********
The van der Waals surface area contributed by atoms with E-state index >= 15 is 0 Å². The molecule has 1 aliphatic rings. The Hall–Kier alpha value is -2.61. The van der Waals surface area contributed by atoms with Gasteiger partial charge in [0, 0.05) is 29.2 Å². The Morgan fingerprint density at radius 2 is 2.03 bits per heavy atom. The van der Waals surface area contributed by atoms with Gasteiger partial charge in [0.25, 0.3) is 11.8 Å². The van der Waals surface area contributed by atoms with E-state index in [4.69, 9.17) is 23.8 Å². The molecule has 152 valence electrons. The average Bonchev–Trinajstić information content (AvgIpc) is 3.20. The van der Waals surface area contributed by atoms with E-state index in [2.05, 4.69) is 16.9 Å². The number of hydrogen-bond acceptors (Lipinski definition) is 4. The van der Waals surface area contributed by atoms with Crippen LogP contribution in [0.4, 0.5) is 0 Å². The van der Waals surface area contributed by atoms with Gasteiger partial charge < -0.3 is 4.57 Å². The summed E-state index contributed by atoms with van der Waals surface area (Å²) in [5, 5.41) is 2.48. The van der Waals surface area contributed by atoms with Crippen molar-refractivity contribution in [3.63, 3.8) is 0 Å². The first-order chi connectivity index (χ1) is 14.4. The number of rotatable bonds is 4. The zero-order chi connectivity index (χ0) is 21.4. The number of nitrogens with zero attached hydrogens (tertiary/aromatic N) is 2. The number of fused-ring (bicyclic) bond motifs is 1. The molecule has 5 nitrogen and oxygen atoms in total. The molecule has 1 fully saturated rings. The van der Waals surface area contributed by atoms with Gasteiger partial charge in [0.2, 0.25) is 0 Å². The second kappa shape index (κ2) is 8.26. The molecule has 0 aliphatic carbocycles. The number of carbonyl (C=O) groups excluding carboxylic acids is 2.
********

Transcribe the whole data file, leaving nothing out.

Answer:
The van der Waals surface area contributed by atoms with E-state index >= 15 is 0 Å². The molecule has 1 aliphatic rings. The Hall–Kier alpha value is -2.61. The van der Waals surface area contributed by atoms with Gasteiger partial charge in [0, 0.05) is 29.2 Å². The Morgan fingerprint density at radius 2 is 2.03 bits per heavy atom. The van der Waals surface area contributed by atoms with Gasteiger partial charge in [0.25, 0.3) is 11.8 Å². The van der Waals surface area contributed by atoms with E-state index in [4.69, 9.17) is 23.8 Å². The molecule has 152 valence electrons. The average Bonchev–Trinajstić information content (AvgIpc) is 3.20. The van der Waals surface area contributed by atoms with E-state index in [2.05, 4.69) is 16.9 Å². The number of hydrogen-bond acceptors (Lipinski definition) is 4. The van der Waals surface area contributed by atoms with Crippen LogP contribution in [0.4, 0.5) is 0 Å². The van der Waals surface area contributed by atoms with Gasteiger partial charge < -0.3 is 4.57 Å². The summed E-state index contributed by atoms with van der Waals surface area (Å²) in [5, 5.41) is 2.48. The van der Waals surface area contributed by atoms with Crippen molar-refractivity contribution in [3.63, 3.8) is 0 Å². The first-order chi connectivity index (χ1) is 14.4. The number of rotatable bonds is 4. The zero-order chi connectivity index (χ0) is 21.4. The number of nitrogens with zero attached hydrogens (tertiary/aromatic N) is 2. The number of fused-ring (bicyclic) bond motifs is 1. The molecule has 5 nitrogen and oxygen atoms in total. The molecule has 1 fully saturated rings. The van der Waals surface area contributed by atoms with Gasteiger partial charge in [0.2, 0.25) is 0 Å². The second kappa shape index (κ2) is 8.26. The molecule has 0 aliphatic carbocycles. The number of carbonyl (C=O) groups excluding carboxylic acids is 2.